Del-Nä‘ad, or Del-na’od, Emperor (perhaps fl. 9th or 10th century A.D.), was, according to many traditional sources, the last ruler of the Solomonic line before the usurpation by the Zagwé. Although many different traditions relating to this king have survived, they are not necessarily mutually contradictory. Some scholars have conjectured that Del-Nä’ad was the younger son of an Emperor named as Tabtahäj in a reference in the History of the Patriarchs of Alexandria and sometimes identified with Emperor Degna-Zan, and was chosen as his father’s successor by Abunä Pétros but was shortly afterwards deposed through the intrigues of his elder brother, sometimes identified as ‘Anbässa-Wedem, and of the false Abunä Minas, who then consecrated ‘Anbässa-Wede as Emperor. According to this hypothetical reconstruction, the party which favoured Del-Nä’ad may have later succeeded in dethroning ‘Anbässa-Wedem and restoring Del-Nä’ad to power. Certain traditions hold, however, that Del-Nä’ad was only a child at the time of the fall of Aksum and that he was taken to safety in northern Säwa or Amhara, where his descendants remained until the restoration of their line in the person of Emperor Yekuno-‘Amlak. It may be possible to reconcile the traditions if it is supposed that Del-Nä’ad was very young at the time of his deposition and that, after taking refuge in Säwa or Amhara during his brother’s reign, he later returned to rule in Aksum for an indeterminate period before the final collapse of the kingdom. The Paris Chronicle edited by Basset records that Del-Nä’ad was the son of ‘Anbässa-Wedem, however, not the younger brother.
While it is clearly impossible to place much reliance upon such traditions, the accretion of legends attached to the semi-legendary figure of Del-Nä’ad seems to indicate that decisive events took place in this period and other widely-known traditions relate Del-Nä’ad’s further tribulations to the founding of a new dynasty. Having heard it foretold that the man who married his daughter, Princess Mäsobä-Wärq, would dethrone him, Del-Nä’ad kept her in seclusion. A young man of the family of Hépasa, named Täklä-Haymanot, won the confidence of the king and gained access to the Princess. After marrying her by a ruse, he absconded with her to Lasta - or perhaps Hamasén. He later made war on Del-Nä’ad and seized the kingdom by force.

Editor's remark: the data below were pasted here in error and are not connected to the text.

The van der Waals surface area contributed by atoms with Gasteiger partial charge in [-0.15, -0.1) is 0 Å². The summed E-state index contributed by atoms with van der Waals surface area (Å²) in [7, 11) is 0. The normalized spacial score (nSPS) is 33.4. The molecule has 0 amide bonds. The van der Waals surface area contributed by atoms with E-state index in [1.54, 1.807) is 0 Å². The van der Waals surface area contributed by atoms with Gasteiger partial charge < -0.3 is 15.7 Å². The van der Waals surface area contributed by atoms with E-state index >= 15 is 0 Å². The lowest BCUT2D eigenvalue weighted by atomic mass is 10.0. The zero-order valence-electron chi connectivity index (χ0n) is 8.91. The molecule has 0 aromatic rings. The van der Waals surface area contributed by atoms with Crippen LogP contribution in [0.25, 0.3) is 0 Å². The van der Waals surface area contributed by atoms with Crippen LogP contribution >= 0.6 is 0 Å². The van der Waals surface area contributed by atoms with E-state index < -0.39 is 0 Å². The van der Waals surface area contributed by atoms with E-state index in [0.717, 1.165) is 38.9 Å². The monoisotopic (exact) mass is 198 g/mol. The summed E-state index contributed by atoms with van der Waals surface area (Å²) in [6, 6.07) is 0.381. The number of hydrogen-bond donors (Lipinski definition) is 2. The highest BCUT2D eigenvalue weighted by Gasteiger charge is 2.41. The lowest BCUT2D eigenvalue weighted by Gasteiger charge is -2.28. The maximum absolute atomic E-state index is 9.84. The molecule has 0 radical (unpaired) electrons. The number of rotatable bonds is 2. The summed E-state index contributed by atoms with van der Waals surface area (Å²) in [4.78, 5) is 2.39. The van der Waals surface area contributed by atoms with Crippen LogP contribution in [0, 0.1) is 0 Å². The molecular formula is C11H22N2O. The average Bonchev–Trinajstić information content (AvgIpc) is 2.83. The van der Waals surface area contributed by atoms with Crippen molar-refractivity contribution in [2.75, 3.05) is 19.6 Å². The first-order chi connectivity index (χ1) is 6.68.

That Del-Nä’ad spent some time in the area of northern Säwa and Amhara is confirmed by the Gädlä ‘Iyäsus-Mo’a, where it is recorded that he built many churches on the shores of a lake. He is said to have founded Däbrä ‘Egzi’abehér, at Lake Hayq, at the exhortation of Abunä Sälama Zä-Azéb who came 618 years after the arrival (c. 330 A.D.) of his namesake, Abunä Sälama I, Frumentius. This would enable us to date Del-Nä’ad in mid-tenth century, which accords with Ethiopian tradition on the fall of Aksum. (A date of mid-ninth century has also been postulated as the same chronicler also gives the date of 6362 A.M., i.e. 869/870 A.D. for the construction of the church of St. Stephen by the king, on the grounds that some traditional Ethiopian sources place Frumentius in the third century A.D. rather than in the fourth century, dating the establishment of the church in Aksum at 252/3 A.D. This theory gains some support from a tradition quoted in the Futuh al-Habasha that the church of Däbrä ‘Egzi’abehér was built in the early ninth century.) In the Gädlä ‘Iyäsus-Mo’a, it is further recorded of Del-Nä’ad that “… in the seventh year of his reign … [the seat of] the kingdom was tranferred from Aksum to the country of the east.”
J. Ludolf, (J. P. Gent, trans.), A New History of Ethiopia (London, 1684), Chap. IV, 168.
R. Basset, Etudes sur l’histoire d’Ethiopie (Paris, 1882).
——–(ed.), Futuh al-Habasha (Paris, 1897-1901), 231-232 of text.
J. Perruchon, “Notes pour l’histoire d’Ethiopie,” Revue Sémitique, Vol. II (1894): 78-93.
C. Conti Rossini, Storia d’Etiopia (Bergamo, 1928), 262-3, 304-5, 319.
E. A. Wallis Budge, The Book of the Saints of the Ethiopian Church (Cambridge, 1928), Vol. III, 666-8 (Synaxarium, 3 Mäggabit).
——–, A History of Ethiopia (London, 1928), Vol. I, 276.
S. Kur (ed. and trans.), Actes de Iyasus Mo’a, Corpus Scriptorum Christianorum Orientalium, Scriptores aethiopici, t.49 and t. 50.
Taddesse Tamrat, “The Abbots of Däbrä-Hayq 1248-1535,” Journal of Ethiopian Studies, Vol. VIII, No. 1 (1970): 87-88.
——–, *Church and State in Ethiopia 1270-1527 *(Oxford, 1972), 36, 66, n. 3.
This article is reproduced, with permission, from The Dictionary of Ethiopian Biography, Vol. 1 ‘From Early Times to the End of the Zagwé Dynasty c. 1270 A.D.,’ copyright © 1975, edited by Belaynesh Michael, S. Chojnacki and Richard Pankhurst, Institute of Ethiopian Studies, Addis Ababa, Ethiopia. All rights reserved.